Cell phone companies are by no means racing to use renewable sources of energy, such as solar and wind, to power the infrastructure that runs their wireless networks. Of the more than 4 million cellular base stations deployed world wide, less than 2,000 run on clean power, so just a fraction of a percent are using renewables, Allen Nogee, Principal Analyst for market research firm In-Stat tell us. But there is still a green trend taking shape: in developing countries where there is little or no grid access, cell phone companies are starting to find that in certain situations, solar and wind powered base stations can save them money compared to off-grid diesel-powered base stations.
According to In-Stat by 2014, there will be over 230,000 cell phone base stations powered by solar and wind in developing countries in Africa, South East Asia, South America, Latin America and the Caribbean. Ericsson (s ERIC) said last year that it has provided 200 solar-powered base stations around Africa and South East Asia. Those are the same markets that will see some significant growth over the next 5 years, and In-Stat predicts that the number of off-grid base stations is growing at 30 percent per year.
Those numbers are still small — 230,000 of what will be much more than 4 million base stations by 2014 is tiny. But that’s because cell phone operators will only deploy solar and wind powered base stations where it makes economic sense. Nogee says that clean power base stations need to have a return on investment of no longer than 3-5 years compared to the recurring costs of buying diesel to power generators.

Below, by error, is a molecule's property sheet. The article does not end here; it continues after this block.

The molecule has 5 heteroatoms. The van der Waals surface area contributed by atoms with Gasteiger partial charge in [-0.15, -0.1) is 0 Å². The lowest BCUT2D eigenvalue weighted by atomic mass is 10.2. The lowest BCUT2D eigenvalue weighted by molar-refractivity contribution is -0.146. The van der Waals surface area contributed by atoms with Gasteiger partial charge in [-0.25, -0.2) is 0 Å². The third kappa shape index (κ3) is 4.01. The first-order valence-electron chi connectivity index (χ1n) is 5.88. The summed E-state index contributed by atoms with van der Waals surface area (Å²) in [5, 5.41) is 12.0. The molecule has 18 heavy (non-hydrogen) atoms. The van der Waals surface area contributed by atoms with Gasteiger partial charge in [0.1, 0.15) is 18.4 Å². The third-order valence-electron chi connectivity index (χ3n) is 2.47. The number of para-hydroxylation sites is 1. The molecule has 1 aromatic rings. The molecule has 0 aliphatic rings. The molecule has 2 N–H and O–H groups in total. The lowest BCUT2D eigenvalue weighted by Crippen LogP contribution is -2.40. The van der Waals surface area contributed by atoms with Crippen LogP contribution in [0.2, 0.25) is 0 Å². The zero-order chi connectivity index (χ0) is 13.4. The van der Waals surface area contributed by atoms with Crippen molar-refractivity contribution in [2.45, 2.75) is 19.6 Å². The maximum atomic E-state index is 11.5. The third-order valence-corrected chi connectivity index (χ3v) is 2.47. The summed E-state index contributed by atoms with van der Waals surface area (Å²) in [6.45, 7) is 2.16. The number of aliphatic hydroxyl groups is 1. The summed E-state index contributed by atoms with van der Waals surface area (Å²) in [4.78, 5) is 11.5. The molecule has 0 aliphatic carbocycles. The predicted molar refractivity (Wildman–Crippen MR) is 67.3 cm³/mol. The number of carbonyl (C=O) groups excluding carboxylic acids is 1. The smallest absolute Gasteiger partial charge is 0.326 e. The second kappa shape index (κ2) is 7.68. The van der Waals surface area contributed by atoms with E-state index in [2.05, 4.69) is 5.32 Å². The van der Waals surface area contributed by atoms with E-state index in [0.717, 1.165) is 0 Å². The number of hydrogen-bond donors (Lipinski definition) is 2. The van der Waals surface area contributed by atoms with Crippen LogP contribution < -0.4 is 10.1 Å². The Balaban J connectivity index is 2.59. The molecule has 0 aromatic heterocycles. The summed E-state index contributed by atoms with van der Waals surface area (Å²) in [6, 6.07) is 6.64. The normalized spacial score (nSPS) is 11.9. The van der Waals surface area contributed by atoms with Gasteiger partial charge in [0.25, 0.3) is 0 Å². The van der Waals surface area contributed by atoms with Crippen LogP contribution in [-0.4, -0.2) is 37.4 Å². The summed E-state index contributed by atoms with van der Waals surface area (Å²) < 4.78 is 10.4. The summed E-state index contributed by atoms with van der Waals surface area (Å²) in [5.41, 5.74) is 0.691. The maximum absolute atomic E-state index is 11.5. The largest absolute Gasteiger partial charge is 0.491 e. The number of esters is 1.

A lot goes into that return on investment equation. One of the biggest is that as diesel-powered base stations are placed further off the grid and farther away from urban centers, the cost to power them rises as a result of higher transportation costs. Therefore you’re more likely to see solar and wind powered base stations way off in the middle of nowhere.
Other factors that cell phone operators need to consider are: the amount of wind and sun readily available at the location, the cost to bring the materials and labor to the site and get the clean power base station built, the cost of diesel fuel in the area, and the prevalence of people stealing diesel fuel (easily stolen and easily reused). That last one might seem surprising but in remote locations it can cost an operator millions of dollars to both monitor a base station and lose fuel from it to theft.
Mostly the companies who are developing this technology are the very large base station manufacturers that already have contracts with wireless operators in developing countries, including Huawei, Nokia Siemens, Ericsson, and Alcatel-Lucent (s ALU).
Image courtesy of Ericsson.